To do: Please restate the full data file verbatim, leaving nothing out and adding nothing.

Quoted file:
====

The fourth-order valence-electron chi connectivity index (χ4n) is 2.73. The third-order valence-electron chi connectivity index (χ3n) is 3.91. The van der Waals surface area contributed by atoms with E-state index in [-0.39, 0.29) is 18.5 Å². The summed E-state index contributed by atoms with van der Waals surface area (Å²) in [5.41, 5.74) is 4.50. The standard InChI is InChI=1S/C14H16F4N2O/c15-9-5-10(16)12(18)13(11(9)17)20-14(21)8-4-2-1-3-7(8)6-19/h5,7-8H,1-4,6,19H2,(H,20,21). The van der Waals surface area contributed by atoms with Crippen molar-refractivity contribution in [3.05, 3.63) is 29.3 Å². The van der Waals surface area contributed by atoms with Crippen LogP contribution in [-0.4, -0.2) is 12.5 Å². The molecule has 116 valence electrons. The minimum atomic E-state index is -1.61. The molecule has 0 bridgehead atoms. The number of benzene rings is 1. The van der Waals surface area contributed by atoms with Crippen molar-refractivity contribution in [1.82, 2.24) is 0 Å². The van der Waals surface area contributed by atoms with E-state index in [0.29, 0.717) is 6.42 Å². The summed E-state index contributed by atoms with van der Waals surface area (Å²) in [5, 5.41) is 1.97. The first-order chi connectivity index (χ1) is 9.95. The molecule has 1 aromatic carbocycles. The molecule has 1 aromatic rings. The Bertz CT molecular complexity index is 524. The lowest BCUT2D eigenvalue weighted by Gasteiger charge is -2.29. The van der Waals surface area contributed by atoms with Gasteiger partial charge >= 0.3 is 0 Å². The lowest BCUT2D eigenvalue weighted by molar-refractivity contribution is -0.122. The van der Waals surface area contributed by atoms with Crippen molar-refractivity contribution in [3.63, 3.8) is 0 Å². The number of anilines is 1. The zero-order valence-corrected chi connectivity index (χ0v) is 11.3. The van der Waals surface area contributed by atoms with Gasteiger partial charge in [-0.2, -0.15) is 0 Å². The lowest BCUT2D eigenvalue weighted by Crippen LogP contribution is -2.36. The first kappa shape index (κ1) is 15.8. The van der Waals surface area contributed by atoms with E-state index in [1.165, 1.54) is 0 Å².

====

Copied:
The fourth-order valence-electron chi connectivity index (χ4n) is 2.73. The third-order valence-electron chi connectivity index (χ3n) is 3.91. The van der Waals surface area contributed by atoms with E-state index in [-0.39, 0.29) is 18.5 Å². The summed E-state index contributed by atoms with van der Waals surface area (Å²) in [5.41, 5.74) is 4.50. The standard InChI is InChI=1S/C14H16F4N2O/c15-9-5-10(16)12(18)13(11(9)17)20-14(21)8-4-2-1-3-7(8)6-19/h5,7-8H,1-4,6,19H2,(H,20,21). The van der Waals surface area contributed by atoms with Crippen molar-refractivity contribution in [3.05, 3.63) is 29.3 Å². The van der Waals surface area contributed by atoms with Crippen LogP contribution in [-0.4, -0.2) is 12.5 Å². The molecule has 116 valence electrons. The minimum atomic E-state index is -1.61. The molecule has 0 bridgehead atoms. The number of benzene rings is 1. The van der Waals surface area contributed by atoms with Crippen molar-refractivity contribution in [1.82, 2.24) is 0 Å². The van der Waals surface area contributed by atoms with E-state index in [0.29, 0.717) is 6.42 Å². The summed E-state index contributed by atoms with van der Waals surface area (Å²) in [5, 5.41) is 1.97. The first-order chi connectivity index (χ1) is 9.95. The molecule has 1 aromatic carbocycles. The molecule has 1 aromatic rings. The Bertz CT molecular complexity index is 524. The lowest BCUT2D eigenvalue weighted by Gasteiger charge is -2.29. The van der Waals surface area contributed by atoms with Gasteiger partial charge >= 0.3 is 0 Å². The lowest BCUT2D eigenvalue weighted by molar-refractivity contribution is -0.122. The van der Waals surface area contributed by atoms with Crippen molar-refractivity contribution in [3.63, 3.8) is 0 Å². The number of anilines is 1. The zero-order valence-corrected chi connectivity index (χ0v) is 11.3. The van der Waals surface area contributed by atoms with Gasteiger partial charge in [-0.2, -0.15) is 0 Å². The lowest BCUT2D eigenvalue weighted by Crippen LogP contribution is -2.36. The first kappa shape index (κ1) is 15.8. The van der Waals surface area contributed by atoms with E-state index in [1.165, 1.54) is 0 Å².